Yoko Ono’s Half-A-Room (1967) will be part of the Tate’s retrospective of the artist, Yoko Ono: Music of the Mind, starting 15 February

London: women lead the UK capital

London appears to be reliving the Swinging Sixties: The Beatles and The Rolling Stones are in the charts, and Yoko Ono will soon be in an art gallery. Not just any, mind: Tate Modern is staging a major retrospective, Yoko Ono: Music of the Mind (15 February-1 September), which will showcase her participatory concept works (including Cut Piece, in which gallerygoers snipped off bits of her clothing), along with films and music she made with and without John Lennon. Ono’s indefatigable commitment to ingenious presentations of her ideas has seen her consolidate her position as a venerated avant-garde voice.

Ono leads a surge of female-oriented shows across formats and periods. Tate Britain will be offering Women Artists in Britain 1520-1920 (16 May-13 October) – a complement to its current Women in Revolt! exhibition – which will show the hidden struggles of artists across the centuries. It reaches back to the 17th-century painter Mary Beale, admired by the portraitist Peter Lely, and Laura Knight, the first female artist elected to full Royal Academy membership.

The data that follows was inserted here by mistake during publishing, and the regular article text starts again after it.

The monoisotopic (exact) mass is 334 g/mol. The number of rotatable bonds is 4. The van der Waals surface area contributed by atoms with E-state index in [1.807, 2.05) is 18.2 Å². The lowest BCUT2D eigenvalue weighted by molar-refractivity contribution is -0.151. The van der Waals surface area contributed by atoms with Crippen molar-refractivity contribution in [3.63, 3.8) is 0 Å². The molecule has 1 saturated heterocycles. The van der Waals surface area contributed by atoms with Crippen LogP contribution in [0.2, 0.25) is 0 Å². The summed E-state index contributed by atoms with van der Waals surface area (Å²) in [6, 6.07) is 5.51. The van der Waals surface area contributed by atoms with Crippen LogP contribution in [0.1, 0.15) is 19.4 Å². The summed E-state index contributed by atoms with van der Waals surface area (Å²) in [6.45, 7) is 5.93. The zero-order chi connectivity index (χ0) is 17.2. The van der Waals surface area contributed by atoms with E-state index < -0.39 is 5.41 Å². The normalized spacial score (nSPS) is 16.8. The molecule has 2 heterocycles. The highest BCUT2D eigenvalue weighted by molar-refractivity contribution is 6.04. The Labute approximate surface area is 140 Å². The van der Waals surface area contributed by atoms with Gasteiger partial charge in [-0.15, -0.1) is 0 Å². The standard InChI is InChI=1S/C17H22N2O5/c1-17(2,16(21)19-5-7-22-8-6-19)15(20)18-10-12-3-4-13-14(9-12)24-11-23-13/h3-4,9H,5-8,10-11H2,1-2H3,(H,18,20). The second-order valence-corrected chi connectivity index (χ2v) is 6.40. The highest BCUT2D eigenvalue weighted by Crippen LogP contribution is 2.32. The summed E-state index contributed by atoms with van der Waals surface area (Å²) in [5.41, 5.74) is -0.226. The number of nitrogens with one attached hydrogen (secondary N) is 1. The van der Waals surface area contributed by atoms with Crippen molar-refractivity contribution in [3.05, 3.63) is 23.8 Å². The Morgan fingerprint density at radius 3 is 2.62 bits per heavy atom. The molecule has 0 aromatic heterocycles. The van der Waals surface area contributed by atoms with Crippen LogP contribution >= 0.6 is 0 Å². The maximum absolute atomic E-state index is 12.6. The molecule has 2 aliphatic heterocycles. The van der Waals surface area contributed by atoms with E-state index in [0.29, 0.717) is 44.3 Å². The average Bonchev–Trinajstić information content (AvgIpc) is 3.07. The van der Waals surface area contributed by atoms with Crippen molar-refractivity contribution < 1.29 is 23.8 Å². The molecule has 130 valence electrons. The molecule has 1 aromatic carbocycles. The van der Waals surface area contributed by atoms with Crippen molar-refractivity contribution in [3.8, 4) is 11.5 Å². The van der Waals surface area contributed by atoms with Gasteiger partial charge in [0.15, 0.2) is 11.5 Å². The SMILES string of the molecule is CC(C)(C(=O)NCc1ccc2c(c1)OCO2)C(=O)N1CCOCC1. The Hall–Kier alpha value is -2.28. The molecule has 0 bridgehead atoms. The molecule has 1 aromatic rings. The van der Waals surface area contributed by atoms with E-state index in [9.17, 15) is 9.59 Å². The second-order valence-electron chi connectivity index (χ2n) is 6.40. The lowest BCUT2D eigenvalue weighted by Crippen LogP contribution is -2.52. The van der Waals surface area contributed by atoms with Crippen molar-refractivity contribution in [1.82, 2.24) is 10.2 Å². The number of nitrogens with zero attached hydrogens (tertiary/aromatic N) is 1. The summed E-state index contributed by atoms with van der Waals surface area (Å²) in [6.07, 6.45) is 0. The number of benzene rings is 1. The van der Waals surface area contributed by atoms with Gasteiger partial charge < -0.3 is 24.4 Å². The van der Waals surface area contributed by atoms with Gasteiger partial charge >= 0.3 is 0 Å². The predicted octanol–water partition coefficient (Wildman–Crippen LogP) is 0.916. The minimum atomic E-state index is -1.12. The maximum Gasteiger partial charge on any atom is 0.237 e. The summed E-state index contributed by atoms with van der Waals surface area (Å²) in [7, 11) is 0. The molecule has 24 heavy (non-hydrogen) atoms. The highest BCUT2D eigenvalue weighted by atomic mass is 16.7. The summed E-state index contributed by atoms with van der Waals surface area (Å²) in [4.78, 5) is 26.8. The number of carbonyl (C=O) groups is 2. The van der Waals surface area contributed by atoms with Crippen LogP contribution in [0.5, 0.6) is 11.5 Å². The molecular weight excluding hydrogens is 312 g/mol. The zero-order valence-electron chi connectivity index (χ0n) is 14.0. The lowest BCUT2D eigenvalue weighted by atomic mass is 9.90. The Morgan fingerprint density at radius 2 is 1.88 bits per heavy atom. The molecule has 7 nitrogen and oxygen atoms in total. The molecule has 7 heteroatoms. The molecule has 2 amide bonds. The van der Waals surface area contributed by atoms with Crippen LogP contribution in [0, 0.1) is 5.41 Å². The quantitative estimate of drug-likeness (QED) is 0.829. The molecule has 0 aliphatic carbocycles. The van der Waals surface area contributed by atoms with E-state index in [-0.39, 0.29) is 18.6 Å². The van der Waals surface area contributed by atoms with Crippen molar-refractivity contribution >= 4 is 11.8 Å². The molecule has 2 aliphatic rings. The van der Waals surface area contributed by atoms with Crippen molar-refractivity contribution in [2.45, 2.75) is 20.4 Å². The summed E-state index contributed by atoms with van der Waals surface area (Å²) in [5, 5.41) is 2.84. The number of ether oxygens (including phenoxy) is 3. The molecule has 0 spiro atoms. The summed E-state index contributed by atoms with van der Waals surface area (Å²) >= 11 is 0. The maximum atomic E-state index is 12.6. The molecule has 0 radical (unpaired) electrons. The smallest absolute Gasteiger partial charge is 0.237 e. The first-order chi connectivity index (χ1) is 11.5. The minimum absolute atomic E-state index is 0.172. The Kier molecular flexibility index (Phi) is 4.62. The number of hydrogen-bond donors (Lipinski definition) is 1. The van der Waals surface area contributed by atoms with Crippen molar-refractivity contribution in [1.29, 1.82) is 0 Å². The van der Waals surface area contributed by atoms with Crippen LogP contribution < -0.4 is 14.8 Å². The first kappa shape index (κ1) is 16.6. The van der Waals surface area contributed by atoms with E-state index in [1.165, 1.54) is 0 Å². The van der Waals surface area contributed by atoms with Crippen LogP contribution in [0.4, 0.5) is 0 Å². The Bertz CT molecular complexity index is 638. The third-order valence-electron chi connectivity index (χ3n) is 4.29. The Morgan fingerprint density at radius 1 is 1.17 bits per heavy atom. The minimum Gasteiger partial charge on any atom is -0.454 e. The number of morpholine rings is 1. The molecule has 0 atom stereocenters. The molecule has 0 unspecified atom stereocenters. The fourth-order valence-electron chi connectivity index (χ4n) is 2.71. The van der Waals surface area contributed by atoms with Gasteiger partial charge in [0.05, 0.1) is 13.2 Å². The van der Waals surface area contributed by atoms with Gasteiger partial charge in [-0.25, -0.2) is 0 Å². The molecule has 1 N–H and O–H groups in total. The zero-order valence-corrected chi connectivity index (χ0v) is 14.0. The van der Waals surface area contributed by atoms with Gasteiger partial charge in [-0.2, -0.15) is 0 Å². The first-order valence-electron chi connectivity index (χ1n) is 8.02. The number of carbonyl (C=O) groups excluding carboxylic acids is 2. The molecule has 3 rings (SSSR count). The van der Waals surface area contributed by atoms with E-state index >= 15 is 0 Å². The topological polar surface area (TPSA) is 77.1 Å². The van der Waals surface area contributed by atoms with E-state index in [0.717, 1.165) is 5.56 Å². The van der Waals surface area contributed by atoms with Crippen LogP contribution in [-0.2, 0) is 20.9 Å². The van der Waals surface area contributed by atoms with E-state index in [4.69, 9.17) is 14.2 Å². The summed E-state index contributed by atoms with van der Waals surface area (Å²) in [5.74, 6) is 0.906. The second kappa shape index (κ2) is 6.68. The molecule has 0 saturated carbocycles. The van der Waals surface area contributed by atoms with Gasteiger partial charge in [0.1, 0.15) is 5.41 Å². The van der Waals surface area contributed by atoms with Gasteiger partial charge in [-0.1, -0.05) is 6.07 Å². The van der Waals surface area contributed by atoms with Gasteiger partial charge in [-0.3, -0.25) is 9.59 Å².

The Swiss-born neoclassicist Angelica Kauffman will be given her own standalone survey by the Royal Academy of Art (1 March-30 June). Acquiring the patronage of Joshua Reynolds and a considerable reputation as a painter of historical scenes, she became one of the RA’s founder members in 1768.

Meanwhile, Modernism will be examined in the Courtauld Gallery’s Vanessa Bell: a Pioneer of Modern Art (25 May-6 October), while London’s survey of female artists reaches the present day with Barbara Kruger (1 February-17 March) at the Serpentine Galleries. Finally, the National Portrait Gallery’s Portraits to Dream In (21 March-16 June) offers a creative battle between the photographers Francesca Woodman and Julia Margaret Cameron.